North Carolina Matters
Sunday, August 11, 2002 by Dave Winer.
In late July we reported on a bill proposed by US Representative Howard Berman and three others, that would give the entertainment industry legal authority to enter, search, and even damage the personal computers of people they suspect of "pirating" their copyrighted music or movies.
This bill crosses many lines, giving powers previously reserved for the executive and judicial branches of government to private businesses. It isn't clear exactly where the lines are, and whether it would make it legal for individual citizens to access and control and even destroy the computers of the entertainment industry.
One thing is clear, as a computer professional with a public voice, I had to say something about this, and luckily some of the right people were listening.
Ed Cone, a technology writer based near Greensboro, North Carolina, runs a weblog and writes a column for the News & Record, a newspaper based in Greensboro. He also writes for Wired and Baseline magazines, which are national publications about computers and technology. Ed immediately understood the problems with the Berman bill.
Here's the bit of luck. The second sponsor of the bill, Howard Coble, is Ed's representative! Because Ed has a column in the local paper, he has access to Mr. Coble's staff, and voters in Coble's district. Ed understands the local community, which likes Representative Coble -- he is running unopposed in the November election.
Ed wrote a column about the bill that ran in last Sunday's News & Record. It was respectful; if anything, I felt that Ed's piece didn't go far enough in explaining why the bill was such a violation of individual rights, and so blatantly un-American.
If I was disappointed that Ed's column didn't go far enough, yesterday, an editorial ran in the News & Record that exceeded all my hopes.
They said the rights the bill grants the entertainment industry are "tantamount to allowing Sears or Kmart to invade your home if they believe you have shoplifted merchandise from one of their stores. And if they should accidentally bang a door or shatter a window in the process, well, no harm, no foul."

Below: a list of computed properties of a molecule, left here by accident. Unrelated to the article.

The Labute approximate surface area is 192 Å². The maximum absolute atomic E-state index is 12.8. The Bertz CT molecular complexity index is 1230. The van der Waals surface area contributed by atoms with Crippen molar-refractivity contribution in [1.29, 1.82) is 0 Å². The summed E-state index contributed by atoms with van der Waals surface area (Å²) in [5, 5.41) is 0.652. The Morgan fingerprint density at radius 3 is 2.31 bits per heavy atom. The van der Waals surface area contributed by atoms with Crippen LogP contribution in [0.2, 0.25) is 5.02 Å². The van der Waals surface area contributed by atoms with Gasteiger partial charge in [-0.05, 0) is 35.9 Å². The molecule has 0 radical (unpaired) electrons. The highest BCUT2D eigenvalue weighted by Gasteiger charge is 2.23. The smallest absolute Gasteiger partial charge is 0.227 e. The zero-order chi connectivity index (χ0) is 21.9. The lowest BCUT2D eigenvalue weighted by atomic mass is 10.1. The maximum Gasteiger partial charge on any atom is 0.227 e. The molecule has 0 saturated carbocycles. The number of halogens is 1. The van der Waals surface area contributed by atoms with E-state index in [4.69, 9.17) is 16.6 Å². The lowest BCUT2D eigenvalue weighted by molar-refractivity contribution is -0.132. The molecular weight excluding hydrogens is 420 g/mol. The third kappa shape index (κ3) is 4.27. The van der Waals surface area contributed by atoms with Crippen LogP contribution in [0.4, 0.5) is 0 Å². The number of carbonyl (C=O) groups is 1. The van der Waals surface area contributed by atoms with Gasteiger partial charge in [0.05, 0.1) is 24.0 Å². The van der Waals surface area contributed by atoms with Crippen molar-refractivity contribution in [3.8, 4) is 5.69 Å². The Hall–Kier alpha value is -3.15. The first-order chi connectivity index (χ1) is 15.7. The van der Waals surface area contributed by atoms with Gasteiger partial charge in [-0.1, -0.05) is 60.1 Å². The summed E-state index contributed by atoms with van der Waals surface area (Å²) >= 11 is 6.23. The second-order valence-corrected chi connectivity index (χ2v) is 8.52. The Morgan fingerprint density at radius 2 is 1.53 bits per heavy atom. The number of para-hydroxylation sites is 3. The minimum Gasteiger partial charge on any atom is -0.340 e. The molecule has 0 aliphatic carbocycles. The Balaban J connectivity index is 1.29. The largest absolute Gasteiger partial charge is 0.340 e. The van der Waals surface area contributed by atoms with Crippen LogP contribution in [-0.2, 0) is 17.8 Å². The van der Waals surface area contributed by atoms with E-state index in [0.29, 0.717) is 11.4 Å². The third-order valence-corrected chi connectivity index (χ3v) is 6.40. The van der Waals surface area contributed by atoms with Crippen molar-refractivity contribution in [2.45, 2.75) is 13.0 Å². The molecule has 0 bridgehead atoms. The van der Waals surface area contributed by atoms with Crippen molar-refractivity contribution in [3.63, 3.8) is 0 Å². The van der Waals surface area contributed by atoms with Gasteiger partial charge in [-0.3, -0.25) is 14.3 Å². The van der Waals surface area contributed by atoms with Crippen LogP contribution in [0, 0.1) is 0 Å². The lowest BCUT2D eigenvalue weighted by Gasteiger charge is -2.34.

Indeed, we don't let Kmart or Sears enter our houses at all, and we don't let the government in, without probable cause or due process. To do otherwise would abrogate the US Constitution. You don't have to be a lawyer to understand this.
Now, to be clear, I don't fully endorse the position of the News & Record, but we agree on a starting point, respect for law and the rights of creative people. I also think the entertainment industry must have respect for people who use their product, and offer them a reasonable way to program music using the Internet. Further I do not advocate people using creative work without paying for it, but so far the entertainment industry has not offered a system that works the way honest users want it to. That's the place to begin the discussion, not by hobbling, invading or hacking our computers to turn the clock back to a pre-Internet distribution system. The Berman-Coble bill is the product of an industry run amok, and elected representatives who appear to not be listening to the electorate.
North Carolina Representative Coble appears to be a thoughtful person who was only hearing one side of the story. Even if he doesn't withdraw or qualify his support for the bill, we still have the satisfaction that the Internet community, which is international, has focused its frustration with the US Congress and brought it to a local community with special influence over the outcome, and respectfully and thoughtfully presented our point of view. In a medium that's good at expressing strong points of view, but in the past not so good at getting results, this is a milestone.
As Tip O'Neill said, all politics are local, but finding the localities with a special interest requires thoughtfulness, creativity and breadth of coverage. It took a while for the weblog network to reach a locality in North Carolina that makes a difference, but now we're there.